National Alliance on Mental Illness
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Cliff Richey: Professional Tennis Player Aces Depression
By Dianna Loevner
“I joke about going to the pharmacy every month and getting my personality renewed,” chuckles Cliff Richey while speaking bright and early at the 2010 NAMI Convention one morning. Richey delighted attendees with a discourse of his life-long tennis career, including humorous personal stories involving legendary players, but his biggest challenge—his ultimate opponent—was clinical depression.
Richey possesses a confident eloquence that reflects his 13 years in recovery. He tried to self medicate with alcohol and valium prior to being diagnosed with depression. When his abuse got out of hand, he sought guidance from the Christian community. He recounted how his spirituality gave him the strength to reach recovery—to be the number one champion in life as he was in tennis. Richey does, however, have a bone to pick with his beloved church: the fact that medication is frowned upon. The antidepressants made such a huge impact on him that Richey claims “I don’t know what I would have done without medication.”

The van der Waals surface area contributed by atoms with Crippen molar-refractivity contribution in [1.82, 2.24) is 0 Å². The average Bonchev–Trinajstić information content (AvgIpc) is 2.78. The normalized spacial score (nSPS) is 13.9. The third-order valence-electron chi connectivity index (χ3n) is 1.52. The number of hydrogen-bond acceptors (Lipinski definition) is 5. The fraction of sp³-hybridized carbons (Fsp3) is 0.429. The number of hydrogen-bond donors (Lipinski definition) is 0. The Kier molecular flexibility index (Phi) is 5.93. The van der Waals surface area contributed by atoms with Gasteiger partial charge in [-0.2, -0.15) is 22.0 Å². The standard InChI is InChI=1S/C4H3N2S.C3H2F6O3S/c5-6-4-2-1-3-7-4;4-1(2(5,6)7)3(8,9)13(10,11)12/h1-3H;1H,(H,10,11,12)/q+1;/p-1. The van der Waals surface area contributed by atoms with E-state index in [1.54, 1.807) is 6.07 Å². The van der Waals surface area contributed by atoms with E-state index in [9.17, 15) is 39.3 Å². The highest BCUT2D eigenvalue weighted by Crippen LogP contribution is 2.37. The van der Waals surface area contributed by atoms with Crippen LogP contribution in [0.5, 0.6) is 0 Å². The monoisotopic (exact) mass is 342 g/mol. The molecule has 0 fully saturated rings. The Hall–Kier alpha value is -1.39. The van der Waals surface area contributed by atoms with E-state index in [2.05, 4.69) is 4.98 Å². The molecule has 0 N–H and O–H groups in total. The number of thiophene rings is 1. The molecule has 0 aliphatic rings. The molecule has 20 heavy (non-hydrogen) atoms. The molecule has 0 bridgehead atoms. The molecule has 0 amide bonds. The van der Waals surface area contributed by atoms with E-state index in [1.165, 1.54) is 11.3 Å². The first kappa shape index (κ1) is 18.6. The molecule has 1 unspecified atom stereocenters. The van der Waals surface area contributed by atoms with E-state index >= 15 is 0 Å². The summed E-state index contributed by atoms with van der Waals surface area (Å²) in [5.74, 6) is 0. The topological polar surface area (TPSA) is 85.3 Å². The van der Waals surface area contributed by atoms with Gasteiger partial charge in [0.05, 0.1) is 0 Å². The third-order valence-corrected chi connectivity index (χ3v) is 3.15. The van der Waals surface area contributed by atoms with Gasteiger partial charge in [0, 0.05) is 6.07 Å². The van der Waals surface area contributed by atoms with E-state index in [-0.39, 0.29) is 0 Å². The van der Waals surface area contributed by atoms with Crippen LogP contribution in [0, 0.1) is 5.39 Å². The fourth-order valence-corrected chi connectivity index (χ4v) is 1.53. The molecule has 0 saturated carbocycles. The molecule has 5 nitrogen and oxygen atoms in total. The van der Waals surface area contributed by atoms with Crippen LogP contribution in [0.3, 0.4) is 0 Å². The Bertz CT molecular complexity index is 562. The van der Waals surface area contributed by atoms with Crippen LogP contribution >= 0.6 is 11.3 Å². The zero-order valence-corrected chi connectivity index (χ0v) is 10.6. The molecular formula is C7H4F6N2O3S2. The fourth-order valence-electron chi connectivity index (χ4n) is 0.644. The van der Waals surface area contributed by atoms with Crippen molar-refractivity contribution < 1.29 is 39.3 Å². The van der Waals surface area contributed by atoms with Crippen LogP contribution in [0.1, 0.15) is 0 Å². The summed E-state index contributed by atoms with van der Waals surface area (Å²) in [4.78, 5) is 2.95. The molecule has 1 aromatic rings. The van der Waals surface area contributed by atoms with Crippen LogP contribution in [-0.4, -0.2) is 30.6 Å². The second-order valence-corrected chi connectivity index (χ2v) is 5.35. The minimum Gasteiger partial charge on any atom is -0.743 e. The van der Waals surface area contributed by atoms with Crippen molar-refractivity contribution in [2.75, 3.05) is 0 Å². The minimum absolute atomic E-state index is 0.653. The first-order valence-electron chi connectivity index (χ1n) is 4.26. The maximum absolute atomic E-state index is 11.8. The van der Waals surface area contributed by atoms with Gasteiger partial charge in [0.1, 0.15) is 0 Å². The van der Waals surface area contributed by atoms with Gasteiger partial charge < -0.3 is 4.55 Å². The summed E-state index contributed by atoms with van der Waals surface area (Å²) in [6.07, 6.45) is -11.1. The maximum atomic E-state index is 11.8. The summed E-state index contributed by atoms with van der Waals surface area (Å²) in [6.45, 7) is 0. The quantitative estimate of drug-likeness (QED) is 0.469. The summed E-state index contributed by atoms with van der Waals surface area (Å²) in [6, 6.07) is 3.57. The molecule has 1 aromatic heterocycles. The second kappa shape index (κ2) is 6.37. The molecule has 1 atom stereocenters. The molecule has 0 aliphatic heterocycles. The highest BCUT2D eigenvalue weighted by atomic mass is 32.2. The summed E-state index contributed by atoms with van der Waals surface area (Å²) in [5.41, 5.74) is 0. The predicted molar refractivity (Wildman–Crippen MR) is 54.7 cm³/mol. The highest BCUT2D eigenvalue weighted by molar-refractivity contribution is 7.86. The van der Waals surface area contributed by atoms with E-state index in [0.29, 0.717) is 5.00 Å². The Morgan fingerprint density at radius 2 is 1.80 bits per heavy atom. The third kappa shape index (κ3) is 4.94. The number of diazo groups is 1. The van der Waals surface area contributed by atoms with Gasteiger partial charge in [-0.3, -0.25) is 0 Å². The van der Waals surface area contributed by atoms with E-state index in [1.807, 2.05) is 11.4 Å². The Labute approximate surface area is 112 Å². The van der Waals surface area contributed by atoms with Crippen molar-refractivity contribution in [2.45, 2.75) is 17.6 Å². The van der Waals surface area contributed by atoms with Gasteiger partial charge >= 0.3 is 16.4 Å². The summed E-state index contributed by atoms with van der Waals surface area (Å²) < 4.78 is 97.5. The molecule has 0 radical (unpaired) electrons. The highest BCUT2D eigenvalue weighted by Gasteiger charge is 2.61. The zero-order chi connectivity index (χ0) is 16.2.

Richey was motivated to tell his story because he felt it would be a motivator to help others. He knows two things in life really well: tennis and depression. He has been competitive in not only his sport, but in his disease. When Richey was at his sickest, he tried to educate himself on anything that would give him intellectual hope, not emotional hope, because he felt that that was asking too much. “Your intellect can still know that there is hope.” He wanted to tell his story because he knows there is hope.
In April of this year, Richey published his first memoir, Acing Depression: A Tennis Champion’s Toughest Match. The champion was eager to admit that he had help from his illuminating daughter Hillaire Richey Kallendorf in authoring this journey to recovery. The memoir is a first-hand account of Richey’s life and tennis career, allowing us to see his challenges both on and off of the tennis court. Depression has been a recurring illness in Richey’s life, from his family’s history to the stressors of his professional tennis career to the actual depression. Richey gives hope to not only those who face depression, but also to those who face the challenges of everyday life as well. He is not only a tennis champion, but a champion to everyone living with mental illness.